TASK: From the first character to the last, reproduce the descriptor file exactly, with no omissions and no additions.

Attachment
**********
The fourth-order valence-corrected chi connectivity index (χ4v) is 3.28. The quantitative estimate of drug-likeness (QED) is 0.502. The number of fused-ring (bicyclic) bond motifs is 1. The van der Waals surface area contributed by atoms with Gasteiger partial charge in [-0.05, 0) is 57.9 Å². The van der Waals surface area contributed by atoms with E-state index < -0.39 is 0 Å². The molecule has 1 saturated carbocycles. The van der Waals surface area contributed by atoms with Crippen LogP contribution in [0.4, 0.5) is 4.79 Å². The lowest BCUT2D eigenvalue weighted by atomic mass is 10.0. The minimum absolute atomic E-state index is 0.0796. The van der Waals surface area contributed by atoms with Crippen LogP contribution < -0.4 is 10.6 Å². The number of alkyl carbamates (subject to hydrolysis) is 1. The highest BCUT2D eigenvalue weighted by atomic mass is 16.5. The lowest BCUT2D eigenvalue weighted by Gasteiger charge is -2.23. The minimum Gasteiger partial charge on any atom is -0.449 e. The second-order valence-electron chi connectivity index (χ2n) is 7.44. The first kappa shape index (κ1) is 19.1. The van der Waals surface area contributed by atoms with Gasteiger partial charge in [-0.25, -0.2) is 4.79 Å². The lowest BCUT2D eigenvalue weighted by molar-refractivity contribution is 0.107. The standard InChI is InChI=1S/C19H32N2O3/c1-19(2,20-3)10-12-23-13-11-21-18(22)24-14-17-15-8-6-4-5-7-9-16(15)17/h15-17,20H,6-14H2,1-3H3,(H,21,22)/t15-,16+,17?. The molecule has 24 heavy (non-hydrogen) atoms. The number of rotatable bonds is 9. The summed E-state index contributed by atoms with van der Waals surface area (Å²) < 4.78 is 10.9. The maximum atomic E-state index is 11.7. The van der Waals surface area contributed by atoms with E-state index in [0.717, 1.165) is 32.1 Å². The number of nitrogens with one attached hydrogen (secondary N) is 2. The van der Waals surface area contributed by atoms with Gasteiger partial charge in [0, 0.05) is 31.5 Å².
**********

The fourth-order valence-corrected chi connectivity index (χ4v) is 3.28. The quantitative estimate of drug-likeness (QED) is 0.502. The number of fused-ring (bicyclic) bond motifs is 1. The van der Waals surface area contributed by atoms with Gasteiger partial charge in [-0.05, 0) is 57.9 Å². The van der Waals surface area contributed by atoms with E-state index < -0.39 is 0 Å². The molecule has 1 saturated carbocycles. The van der Waals surface area contributed by atoms with Crippen LogP contribution in [0.4, 0.5) is 4.79 Å². The lowest BCUT2D eigenvalue weighted by atomic mass is 10.0. The minimum absolute atomic E-state index is 0.0796. The van der Waals surface area contributed by atoms with Crippen LogP contribution < -0.4 is 10.6 Å². The number of alkyl carbamates (subject to hydrolysis) is 1. The highest BCUT2D eigenvalue weighted by atomic mass is 16.5. The lowest BCUT2D eigenvalue weighted by Gasteiger charge is -2.23. The minimum Gasteiger partial charge on any atom is -0.449 e. The second-order valence-electron chi connectivity index (χ2n) is 7.44. The first kappa shape index (κ1) is 19.1. The van der Waals surface area contributed by atoms with Gasteiger partial charge in [-0.25, -0.2) is 4.79 Å². The lowest BCUT2D eigenvalue weighted by molar-refractivity contribution is 0.107. The standard InChI is InChI=1S/C19H32N2O3/c1-19(2,20-3)10-12-23-13-11-21-18(22)24-14-17-15-8-6-4-5-7-9-16(15)17/h15-17,20H,6-14H2,1-3H3,(H,21,22)/t15-,16+,17?. The molecule has 24 heavy (non-hydrogen) atoms. The number of rotatable bonds is 9. The summed E-state index contributed by atoms with van der Waals surface area (Å²) < 4.78 is 10.9. The maximum atomic E-state index is 11.7. The van der Waals surface area contributed by atoms with E-state index in [0.717, 1.165) is 32.1 Å². The number of nitrogens with one attached hydrogen (secondary N) is 2. The van der Waals surface area contributed by atoms with Gasteiger partial charge in [0, 0.05) is 31.5 Å².